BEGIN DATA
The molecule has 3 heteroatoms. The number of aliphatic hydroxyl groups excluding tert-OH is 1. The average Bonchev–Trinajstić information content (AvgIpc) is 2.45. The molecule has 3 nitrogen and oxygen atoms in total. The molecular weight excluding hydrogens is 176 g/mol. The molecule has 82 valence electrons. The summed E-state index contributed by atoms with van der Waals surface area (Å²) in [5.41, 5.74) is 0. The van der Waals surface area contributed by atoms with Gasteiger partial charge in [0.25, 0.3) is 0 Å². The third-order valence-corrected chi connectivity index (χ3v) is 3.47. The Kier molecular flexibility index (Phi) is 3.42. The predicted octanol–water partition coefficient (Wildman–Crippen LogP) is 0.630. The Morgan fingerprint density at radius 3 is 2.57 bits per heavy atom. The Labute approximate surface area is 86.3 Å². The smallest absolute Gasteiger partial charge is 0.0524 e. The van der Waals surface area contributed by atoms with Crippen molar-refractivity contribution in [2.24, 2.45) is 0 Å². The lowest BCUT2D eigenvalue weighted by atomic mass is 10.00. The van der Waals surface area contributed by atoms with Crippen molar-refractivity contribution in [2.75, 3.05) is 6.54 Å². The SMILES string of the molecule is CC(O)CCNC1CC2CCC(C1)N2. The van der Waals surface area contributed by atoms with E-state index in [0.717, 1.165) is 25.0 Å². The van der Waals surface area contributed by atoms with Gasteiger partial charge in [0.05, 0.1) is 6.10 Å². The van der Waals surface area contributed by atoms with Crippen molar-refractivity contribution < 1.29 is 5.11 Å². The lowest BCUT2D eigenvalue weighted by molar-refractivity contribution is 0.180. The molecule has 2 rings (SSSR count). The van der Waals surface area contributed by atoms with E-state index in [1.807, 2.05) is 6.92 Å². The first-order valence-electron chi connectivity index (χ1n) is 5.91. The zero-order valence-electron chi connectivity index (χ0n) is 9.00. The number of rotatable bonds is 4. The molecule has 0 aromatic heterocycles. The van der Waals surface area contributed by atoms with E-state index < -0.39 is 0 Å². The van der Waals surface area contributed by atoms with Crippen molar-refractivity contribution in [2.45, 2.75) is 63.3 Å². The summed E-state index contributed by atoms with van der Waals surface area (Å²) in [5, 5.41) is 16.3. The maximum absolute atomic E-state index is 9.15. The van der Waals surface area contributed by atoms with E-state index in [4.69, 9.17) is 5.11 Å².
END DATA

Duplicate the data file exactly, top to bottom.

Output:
The molecule has 3 heteroatoms. The number of aliphatic hydroxyl groups excluding tert-OH is 1. The average Bonchev–Trinajstić information content (AvgIpc) is 2.45. The molecule has 3 nitrogen and oxygen atoms in total. The molecular weight excluding hydrogens is 176 g/mol. The molecule has 82 valence electrons. The summed E-state index contributed by atoms with van der Waals surface area (Å²) in [5.41, 5.74) is 0. The van der Waals surface area contributed by atoms with Gasteiger partial charge in [0.25, 0.3) is 0 Å². The third-order valence-corrected chi connectivity index (χ3v) is 3.47. The Kier molecular flexibility index (Phi) is 3.42. The predicted octanol–water partition coefficient (Wildman–Crippen LogP) is 0.630. The Morgan fingerprint density at radius 3 is 2.57 bits per heavy atom. The Labute approximate surface area is 86.3 Å². The smallest absolute Gasteiger partial charge is 0.0524 e. The van der Waals surface area contributed by atoms with Crippen molar-refractivity contribution in [2.24, 2.45) is 0 Å². The lowest BCUT2D eigenvalue weighted by atomic mass is 10.00. The van der Waals surface area contributed by atoms with Crippen molar-refractivity contribution in [2.75, 3.05) is 6.54 Å². The SMILES string of the molecule is CC(O)CCNC1CC2CCC(C1)N2. The van der Waals surface area contributed by atoms with E-state index in [0.717, 1.165) is 25.0 Å². The van der Waals surface area contributed by atoms with Gasteiger partial charge in [0.05, 0.1) is 6.10 Å². The van der Waals surface area contributed by atoms with Crippen molar-refractivity contribution < 1.29 is 5.11 Å². The lowest BCUT2D eigenvalue weighted by molar-refractivity contribution is 0.180. The molecule has 2 rings (SSSR count). The van der Waals surface area contributed by atoms with E-state index in [1.807, 2.05) is 6.92 Å². The first-order valence-electron chi connectivity index (χ1n) is 5.91. The zero-order valence-electron chi connectivity index (χ0n) is 9.00. The number of rotatable bonds is 4. The molecule has 0 aromatic heterocycles. The van der Waals surface area contributed by atoms with E-state index < -0.39 is 0 Å². The van der Waals surface area contributed by atoms with Crippen molar-refractivity contribution in [2.45, 2.75) is 63.3 Å². The summed E-state index contributed by atoms with van der Waals surface area (Å²) in [5, 5.41) is 16.3. The maximum absolute atomic E-state index is 9.15. The van der Waals surface area contributed by atoms with E-state index in [4.69, 9.17) is 5.11 Å².